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MELBOURNE, Australia (AP) — Rafael Nadal's bid to win four straight Grand Slam tournaments is over.
The injured Nadal lost his quarterfinal 6-4, 6-2, 6-3 Wednesday to fellow Spaniard David Ferrer at the Australian Open.
Nadal, who appeared to have tears in his eyes during a changeover while trailing 3-0 in the third set, took a medical timeout for an apparent leg injury after three games and was clearly out of sorts, failing to chase down balls that he would ordinarily return easily.
"This is a difficult day for me," Nadal said, adding that he preferred to not talk about the nature of the injury.
"Today I can't do more than what I did, he played at a very high level."
When pressed about the injury, Nadal added: "I don't have to tell you what I felt on the court, but it is obvious I did not feel at my best. I had a problem with the match at the very beginning, and after that, the match was almost over."
It was the second year in a row he lost in the quarterfinals here due to injury — in 2010 he retired against Andy Murray due to a right knee ailment that kept him off the tour for two months, again on the Australia Day national holiday.
"This is one big victory for me, but it's not like a victory really," seventh-seeded Ferrer said on court after the match. "He was playing with injury ... and I had luck. But I played my game."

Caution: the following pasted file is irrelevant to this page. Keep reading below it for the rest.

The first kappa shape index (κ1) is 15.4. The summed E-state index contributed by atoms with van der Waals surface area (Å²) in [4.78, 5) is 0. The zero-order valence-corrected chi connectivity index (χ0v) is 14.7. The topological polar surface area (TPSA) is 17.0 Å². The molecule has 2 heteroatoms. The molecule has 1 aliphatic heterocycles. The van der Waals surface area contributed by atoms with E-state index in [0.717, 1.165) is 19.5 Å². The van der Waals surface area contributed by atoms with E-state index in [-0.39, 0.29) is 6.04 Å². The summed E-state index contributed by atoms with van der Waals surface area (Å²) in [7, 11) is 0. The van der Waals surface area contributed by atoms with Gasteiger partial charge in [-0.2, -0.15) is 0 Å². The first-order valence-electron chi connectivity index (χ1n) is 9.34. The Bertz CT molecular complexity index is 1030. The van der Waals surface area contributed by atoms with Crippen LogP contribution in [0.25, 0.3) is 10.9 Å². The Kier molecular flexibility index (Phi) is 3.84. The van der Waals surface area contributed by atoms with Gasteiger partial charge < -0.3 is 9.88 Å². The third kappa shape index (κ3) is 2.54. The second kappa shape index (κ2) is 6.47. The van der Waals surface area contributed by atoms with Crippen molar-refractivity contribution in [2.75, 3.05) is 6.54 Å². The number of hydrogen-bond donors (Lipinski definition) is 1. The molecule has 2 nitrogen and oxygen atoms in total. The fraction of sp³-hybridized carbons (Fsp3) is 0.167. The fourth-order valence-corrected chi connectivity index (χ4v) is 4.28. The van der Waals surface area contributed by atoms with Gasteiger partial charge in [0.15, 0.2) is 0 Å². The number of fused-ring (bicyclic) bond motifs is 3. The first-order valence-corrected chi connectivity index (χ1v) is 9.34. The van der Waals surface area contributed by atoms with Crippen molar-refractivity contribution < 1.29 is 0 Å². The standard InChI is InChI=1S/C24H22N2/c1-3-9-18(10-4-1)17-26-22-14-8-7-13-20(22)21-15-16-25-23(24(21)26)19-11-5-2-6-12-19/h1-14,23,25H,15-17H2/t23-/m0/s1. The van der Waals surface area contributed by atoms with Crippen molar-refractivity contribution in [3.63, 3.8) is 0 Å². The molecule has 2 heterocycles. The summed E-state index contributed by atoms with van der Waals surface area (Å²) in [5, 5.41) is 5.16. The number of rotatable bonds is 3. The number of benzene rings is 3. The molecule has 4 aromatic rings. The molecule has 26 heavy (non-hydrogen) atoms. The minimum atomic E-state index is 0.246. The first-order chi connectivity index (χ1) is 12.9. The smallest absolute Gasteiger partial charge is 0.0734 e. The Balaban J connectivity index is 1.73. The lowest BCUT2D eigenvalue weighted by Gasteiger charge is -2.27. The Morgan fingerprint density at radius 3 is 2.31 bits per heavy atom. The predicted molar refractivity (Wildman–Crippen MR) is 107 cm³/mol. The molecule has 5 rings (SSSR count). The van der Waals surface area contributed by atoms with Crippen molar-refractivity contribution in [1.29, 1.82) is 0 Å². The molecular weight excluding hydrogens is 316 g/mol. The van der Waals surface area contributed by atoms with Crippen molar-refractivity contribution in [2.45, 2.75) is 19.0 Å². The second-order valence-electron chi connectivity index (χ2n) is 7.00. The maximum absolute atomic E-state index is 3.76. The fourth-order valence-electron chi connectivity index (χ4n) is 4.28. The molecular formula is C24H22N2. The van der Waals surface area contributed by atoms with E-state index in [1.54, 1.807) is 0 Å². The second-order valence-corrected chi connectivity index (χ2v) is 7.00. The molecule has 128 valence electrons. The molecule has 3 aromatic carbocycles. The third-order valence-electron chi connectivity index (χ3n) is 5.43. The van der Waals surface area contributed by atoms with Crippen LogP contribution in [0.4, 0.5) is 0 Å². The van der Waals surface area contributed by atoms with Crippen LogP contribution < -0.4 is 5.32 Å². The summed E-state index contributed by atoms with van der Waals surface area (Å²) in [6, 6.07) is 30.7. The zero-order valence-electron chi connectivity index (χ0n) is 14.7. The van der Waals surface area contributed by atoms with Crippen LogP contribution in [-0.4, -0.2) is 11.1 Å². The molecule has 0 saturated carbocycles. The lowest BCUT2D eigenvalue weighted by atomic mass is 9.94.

Nadal, who didn't bother chasing the winner on match point, won last year's French Open, Wimbledon and U.S. Open and was trying to add the Australian title so he could hold all four major trophies at once. That hasn't been achieved since Rod Laver won four in a row in 1969.
Nadal didn't want to elaborate on his injury, saying he didn't want to use injuries as an excuse.
"In general, I had a virus. When you have a virus, your body goes down and you have more risk of everything," he said of a sickness he picked up in Doha at the start of the year and carried into the tournamnent. "That's probably what happened. That's the simple thing."
The only fireworks came Wednesday night during the match — Australia Day celebrations forced a 10-minute interruption while the sky outside Rod Laver was lit up by a pyrotechnics show.
As the fireworks exploded, Nadal changed his shirt and briefly left the stadium. He came back a couple of minutes later and took off his right shoe and fidgeted with his toes and sock.
After losing the second set, the usually fidgety Nadal slumped in his chair at the changeover, completely still with his head bent.
The crowd cheered almost exclusively for Nadal — "Come on, Rafa," — they roared, while often applauding Ferrer's errors.
All, eventually, for nothing.
Nadal picked up a virus two weeks ago. He sweated profusely in several of his matches, but appeared to be over his problems, saying after his fourth-round win over Marin Cilic that he was "perfect physically."
Murray won't have to get past Nadal this year, but he will have to beat Ferrer and either defending champion Roger Federer or 2008 champion Novak Djokovic to claim his first major title.
He advanced earlier Wednesday with a 7-5, 6-3, 6-7 (3), 6-3 win over unseeded Alexandr Dolgopolov, after Kim Clijsters and Vera Zvonareva advanced to the women's semifinals.
Clijsters, the growing favorite in the women's draw, advanced to a semifinal against No. 2 Zvonareva, whom she beat in the final at the U.S. Open last September. It will be the 10th tour meeting for the pair, with Clijsters holding a 6-3 advantage.